Adapting the Westminster Standards’ moral law motif to integrate systematic theology, apologetics and pastoral practice
Yates, Timothy Paul
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Current loci of Reformed systematic theology and applications to pastoral practice are fragmented from each other creating a dualism between faith (what is believed) and life (how we should live) that impacts pastoral practice at all levels. For example, Reformed biblical counsellors’ dual use counselling-apologetic motif for pastoral practice (exposit truth, negate error, capture reinterpreted extra-biblical knowledge) refined by Powlison is highly generalized, requiring more explicit integration with the controlling beliefs of Reformed systematic theology, better clarification of derivative epistemic foundations and new formulations of taxonomic specificity to prevent mixing theology and psychology as equals. While the doctrines of Reformed systematic theology are fairly stable, believers do not quickly grasp their inter-relatedness or their practical importance, particularly with reference to God’s attributes. Reformed authors with various practical theology specialties propose myriads of partial frameworks and practical principles based on smaller sets of biblical data that believers can quickly appreciate and apply, but lack vital connectivity with the full scope of Reformed doctrines. The Westminster Standards’ motif of righteousness as defined by the moral law, also called the Decalogue, integrates its systematic theology and pastoral practice. This thesis will adapt that motif to create a memorable summary phrase of the law of Christ (Latin: lex Christi) with 6 engagement verbs that begin with the letter “R”, derived from ways that the Lord’s covenant-relation attributes engage humanity, that can help us build a Grand Unifying Theory (GUT), called the Lex Christi Dominion of the Righteous Lord (lex Christi-DRL6R’s) together with a new definition of practical theology that helps readers see the interrelationships. This adapted Westminster lex Christi model, proposes a decalogical perspective to integrate systematic theology loci, with a particular contribution to reorganizing and renaming God’s attributes that make more obvious God’s parallel reflections in the moral law, then seeing other integrating connections in the doctrine of Scripture, Christ and man. Lex Christi will be used to integrate other systematic theology loci such as creation-fall (Gen. 1-3), consummation (Rev. 21-22), Wisdom literature and apologetics (Acts 17:22-31). Lex Christi-DRL6R’s will be used to integrate pastoral practice for parent training. In relation to extra-biblical knowledge, lex Christi-DRL6R’s will be used as way to engage worldviews, as those who can both adapt secular knowledge and culture as well as critique it under Christ’s law (1 Cor. 9:17-21), with particular focus on dissociative identity disorder in relation to trauma and the conscience in the psychologies. This adapted motif also challenges believers as well as those who teach biblical truth to all ages and levels of maturity to consider the Westminster Larger Catechism 101-151 as a micro-scalable, supra-pedagogical perspective structured under the rubric of Exodus 20:1-17, giving an example of how to reorganize the truths of Reformed systematic theology and practical principles of pastoral practice under its perspectival rubric.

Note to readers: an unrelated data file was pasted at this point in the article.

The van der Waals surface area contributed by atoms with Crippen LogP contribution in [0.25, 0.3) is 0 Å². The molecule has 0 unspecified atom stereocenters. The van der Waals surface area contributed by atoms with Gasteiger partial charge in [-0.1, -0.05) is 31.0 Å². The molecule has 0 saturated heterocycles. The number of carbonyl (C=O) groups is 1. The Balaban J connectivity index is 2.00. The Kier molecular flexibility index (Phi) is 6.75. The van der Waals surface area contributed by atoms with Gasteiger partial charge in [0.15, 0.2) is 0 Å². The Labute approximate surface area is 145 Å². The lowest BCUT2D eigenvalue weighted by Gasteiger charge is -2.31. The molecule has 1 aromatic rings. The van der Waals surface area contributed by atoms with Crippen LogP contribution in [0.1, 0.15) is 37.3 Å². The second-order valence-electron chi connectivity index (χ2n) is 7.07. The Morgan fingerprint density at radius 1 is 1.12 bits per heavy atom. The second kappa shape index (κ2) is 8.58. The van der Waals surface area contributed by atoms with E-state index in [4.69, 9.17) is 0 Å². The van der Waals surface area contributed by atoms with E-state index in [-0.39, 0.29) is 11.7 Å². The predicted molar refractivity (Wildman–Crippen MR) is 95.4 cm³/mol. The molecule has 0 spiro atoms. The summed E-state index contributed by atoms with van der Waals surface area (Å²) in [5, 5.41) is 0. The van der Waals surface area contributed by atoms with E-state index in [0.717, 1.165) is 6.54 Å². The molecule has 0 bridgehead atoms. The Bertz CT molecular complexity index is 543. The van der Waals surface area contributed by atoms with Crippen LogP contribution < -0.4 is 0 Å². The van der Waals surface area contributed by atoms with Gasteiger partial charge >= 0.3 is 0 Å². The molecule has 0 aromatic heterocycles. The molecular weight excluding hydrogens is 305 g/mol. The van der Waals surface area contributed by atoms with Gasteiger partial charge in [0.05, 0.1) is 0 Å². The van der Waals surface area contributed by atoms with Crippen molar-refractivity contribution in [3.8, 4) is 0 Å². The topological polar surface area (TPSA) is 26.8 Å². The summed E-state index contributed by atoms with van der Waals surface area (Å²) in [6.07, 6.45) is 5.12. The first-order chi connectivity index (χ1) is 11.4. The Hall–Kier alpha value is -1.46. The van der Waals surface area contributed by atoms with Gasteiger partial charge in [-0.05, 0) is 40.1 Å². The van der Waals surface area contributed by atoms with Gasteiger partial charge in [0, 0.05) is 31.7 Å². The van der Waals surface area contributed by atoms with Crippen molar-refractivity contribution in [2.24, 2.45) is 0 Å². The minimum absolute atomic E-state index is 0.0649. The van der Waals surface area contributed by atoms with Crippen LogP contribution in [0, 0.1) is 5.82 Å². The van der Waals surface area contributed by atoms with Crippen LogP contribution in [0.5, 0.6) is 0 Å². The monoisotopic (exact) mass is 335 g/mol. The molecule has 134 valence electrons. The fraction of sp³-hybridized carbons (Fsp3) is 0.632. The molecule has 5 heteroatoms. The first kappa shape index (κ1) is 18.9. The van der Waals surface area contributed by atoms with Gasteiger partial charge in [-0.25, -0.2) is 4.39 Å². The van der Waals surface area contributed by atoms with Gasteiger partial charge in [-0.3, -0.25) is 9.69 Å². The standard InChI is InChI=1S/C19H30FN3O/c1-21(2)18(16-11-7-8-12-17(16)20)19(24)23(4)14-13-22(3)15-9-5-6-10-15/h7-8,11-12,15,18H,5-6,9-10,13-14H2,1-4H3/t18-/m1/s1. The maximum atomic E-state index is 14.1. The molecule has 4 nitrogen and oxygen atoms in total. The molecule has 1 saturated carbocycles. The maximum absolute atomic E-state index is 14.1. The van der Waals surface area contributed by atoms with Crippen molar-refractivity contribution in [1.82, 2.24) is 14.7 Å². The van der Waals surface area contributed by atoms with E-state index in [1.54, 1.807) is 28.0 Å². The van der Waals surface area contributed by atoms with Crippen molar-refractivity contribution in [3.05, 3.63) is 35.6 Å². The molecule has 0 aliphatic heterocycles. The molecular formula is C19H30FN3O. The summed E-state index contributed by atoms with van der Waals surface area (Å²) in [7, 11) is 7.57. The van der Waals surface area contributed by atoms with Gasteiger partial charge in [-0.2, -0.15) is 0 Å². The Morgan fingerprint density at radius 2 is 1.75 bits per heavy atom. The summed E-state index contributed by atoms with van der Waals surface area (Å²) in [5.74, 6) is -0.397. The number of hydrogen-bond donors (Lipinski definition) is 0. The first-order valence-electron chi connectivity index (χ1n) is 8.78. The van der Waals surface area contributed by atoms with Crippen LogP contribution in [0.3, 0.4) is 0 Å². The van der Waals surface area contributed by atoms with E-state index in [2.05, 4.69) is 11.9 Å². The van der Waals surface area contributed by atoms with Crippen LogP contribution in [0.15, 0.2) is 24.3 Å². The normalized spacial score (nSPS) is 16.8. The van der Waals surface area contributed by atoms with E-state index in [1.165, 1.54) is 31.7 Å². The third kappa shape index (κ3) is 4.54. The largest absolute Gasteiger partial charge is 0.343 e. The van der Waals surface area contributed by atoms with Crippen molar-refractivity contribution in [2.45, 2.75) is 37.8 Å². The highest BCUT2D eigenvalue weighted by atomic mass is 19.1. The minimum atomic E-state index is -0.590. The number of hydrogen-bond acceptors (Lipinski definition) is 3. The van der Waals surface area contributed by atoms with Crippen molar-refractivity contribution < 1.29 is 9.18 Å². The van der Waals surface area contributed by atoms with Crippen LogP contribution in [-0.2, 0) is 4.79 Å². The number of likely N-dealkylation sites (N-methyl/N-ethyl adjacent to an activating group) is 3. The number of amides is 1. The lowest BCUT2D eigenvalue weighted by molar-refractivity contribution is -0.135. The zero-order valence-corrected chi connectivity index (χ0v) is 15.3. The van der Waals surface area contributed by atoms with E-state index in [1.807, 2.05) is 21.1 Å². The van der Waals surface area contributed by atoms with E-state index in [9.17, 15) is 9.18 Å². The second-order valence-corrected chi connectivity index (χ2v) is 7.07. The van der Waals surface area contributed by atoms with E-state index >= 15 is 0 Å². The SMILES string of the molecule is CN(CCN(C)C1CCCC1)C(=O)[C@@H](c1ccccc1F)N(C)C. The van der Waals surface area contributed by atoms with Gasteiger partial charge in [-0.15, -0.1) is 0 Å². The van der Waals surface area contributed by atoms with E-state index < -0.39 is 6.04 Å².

- Theology